The COVID-19 pandemic is ravaging the nation and taking a disproportionate toll on African-American and Hispanic communities. Yet the Centers for Medicare and Medicaid Services just moved ahead with a rule that will make it more difficult for vulnerable Americans to access the medicines they need.
The new CMS rule increases prescription costs for patients by enabling insurers to ignore cost savings — available through manufacturer coupons — when calculating out-of-pocket spending at the pharmacy.
It’s imperative to remove barriers to treatment and adherence that prevent patients and their families from living healthily. This rule achieves the opposite.
Nationwide, the COVID-19 infection rate in predominantly African-American counties is more than three times that in predominantly white counties. And residents of predominantly African-American counties are six times more likely to die from COVID-19 than those of predominantly white counties.
Many Americans have reduced their risk of COVID-19 infection by working from home. While the U.S. Bureau of Labor Statistics found that’s an option for 30% of white Americans, the same is true for only 20% of African-Americans and 16% of Hispanic Americans. As a result, members of these demographics face more frequent exposure to the virus.
Underlying health factors also exacerbate risk for these communities. A significant cause of the higher COVID-19 mortality rates can be attributed to higher rates of chronic conditions. Some 47% of African American men suffer from heart disease, compared to 37% of white men. Meanwhile, Hispanic Americans are 50% more likely to succumb to complications from diabetes, compared to white Americans, and to be challenged by poorly controlled blood pressure and obesity.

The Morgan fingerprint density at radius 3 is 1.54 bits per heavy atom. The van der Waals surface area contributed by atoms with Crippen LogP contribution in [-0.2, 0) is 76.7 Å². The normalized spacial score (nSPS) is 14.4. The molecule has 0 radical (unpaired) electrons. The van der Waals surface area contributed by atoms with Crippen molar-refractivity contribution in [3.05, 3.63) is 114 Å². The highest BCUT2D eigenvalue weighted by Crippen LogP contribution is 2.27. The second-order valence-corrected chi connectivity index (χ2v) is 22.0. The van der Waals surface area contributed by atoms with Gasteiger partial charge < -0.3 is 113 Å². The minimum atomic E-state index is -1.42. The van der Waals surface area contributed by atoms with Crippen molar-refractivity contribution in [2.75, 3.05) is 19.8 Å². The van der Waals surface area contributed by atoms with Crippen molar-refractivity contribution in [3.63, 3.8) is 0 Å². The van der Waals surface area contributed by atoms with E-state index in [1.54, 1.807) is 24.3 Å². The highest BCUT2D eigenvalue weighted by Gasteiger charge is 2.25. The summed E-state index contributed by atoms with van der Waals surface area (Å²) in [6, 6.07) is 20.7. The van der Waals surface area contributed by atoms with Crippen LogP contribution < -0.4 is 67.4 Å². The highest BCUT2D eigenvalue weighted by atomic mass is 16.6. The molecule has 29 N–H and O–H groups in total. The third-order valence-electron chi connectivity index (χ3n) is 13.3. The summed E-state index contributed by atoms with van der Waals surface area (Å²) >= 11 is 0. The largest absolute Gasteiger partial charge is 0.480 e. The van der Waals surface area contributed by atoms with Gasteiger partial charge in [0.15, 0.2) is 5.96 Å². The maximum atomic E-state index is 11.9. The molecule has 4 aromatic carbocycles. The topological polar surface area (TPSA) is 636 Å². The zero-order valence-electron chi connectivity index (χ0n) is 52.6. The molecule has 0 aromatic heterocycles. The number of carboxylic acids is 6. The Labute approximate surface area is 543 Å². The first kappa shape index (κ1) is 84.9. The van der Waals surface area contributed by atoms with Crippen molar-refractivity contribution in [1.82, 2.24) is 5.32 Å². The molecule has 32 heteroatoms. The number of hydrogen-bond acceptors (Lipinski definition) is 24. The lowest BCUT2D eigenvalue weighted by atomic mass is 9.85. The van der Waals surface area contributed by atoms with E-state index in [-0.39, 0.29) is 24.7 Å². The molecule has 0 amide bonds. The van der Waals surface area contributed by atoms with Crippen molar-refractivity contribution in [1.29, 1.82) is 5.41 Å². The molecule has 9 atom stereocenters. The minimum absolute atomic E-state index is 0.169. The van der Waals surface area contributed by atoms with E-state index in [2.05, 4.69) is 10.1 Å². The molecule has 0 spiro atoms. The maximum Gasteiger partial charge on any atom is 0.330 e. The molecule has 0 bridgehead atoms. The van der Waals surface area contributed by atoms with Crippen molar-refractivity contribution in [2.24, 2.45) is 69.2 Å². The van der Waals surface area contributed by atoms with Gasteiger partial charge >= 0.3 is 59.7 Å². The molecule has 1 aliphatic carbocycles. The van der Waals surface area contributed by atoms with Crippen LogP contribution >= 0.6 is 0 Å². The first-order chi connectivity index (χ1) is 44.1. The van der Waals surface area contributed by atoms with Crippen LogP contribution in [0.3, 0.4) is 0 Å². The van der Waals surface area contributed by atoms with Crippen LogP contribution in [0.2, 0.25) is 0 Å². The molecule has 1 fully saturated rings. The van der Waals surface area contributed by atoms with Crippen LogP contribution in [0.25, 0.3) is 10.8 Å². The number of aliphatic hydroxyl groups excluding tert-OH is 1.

African Americans and Hispanic Americans also have lower incomes, on average, than white Americans. The median net worth of white households in the United States was nearly 10 times that of African American households and eight times that of Hispanic American households in 2016. Too often, high out-of-pocket costs prevent adherence to their necessary prescription drug regimens.
Last year, nearly one in three Americans skipped doses of their medicines because of cost concerns. Such nonadherence is particularly prevalent among those with chronic conditions. All told, nonadherence causes 10% of hospitalizations and results in 125,000 deaths each year.
At a moment when members of communities of color are worried about their well-being and personal finances, the CMS’ actions will further compromise the physical and financial health of these individuals and their families.
Prescription drugs can be expensive, even for those with insurance. To reduce a patient’s burden, drug manufacturers offer coupons to offset costs at the pharmacy. All told, coupons saved patients $13 billion in 2018 alone. Today, most insurers count the value of coupons toward enrollees’ deductibles and out-of-pocket maximums. If, for instance, a patient needs a specialty drug that’s sold by her local pharmacy for $220 — but has qualified for a $200 coupon from the manufacturer — she’ll only pay $20. But the full $220 received by the pharmacy would count toward her out-of-pocket spending.
The new rule will allow insurers to exclude the value of these coupons when calculating patients’ out-of-pocket spending. This will cause pharmacy spending to skyrocket for patients, thus driving many to skip the medicines they need.
COVID-19 is taking a toll, especially in minority communities. These patients need medications to manage their conditions and stay healthy, especially now. This new rule takes us backwards.
Gary A. Puckrein is president and chief executive officer of the National Minority Quality Forum.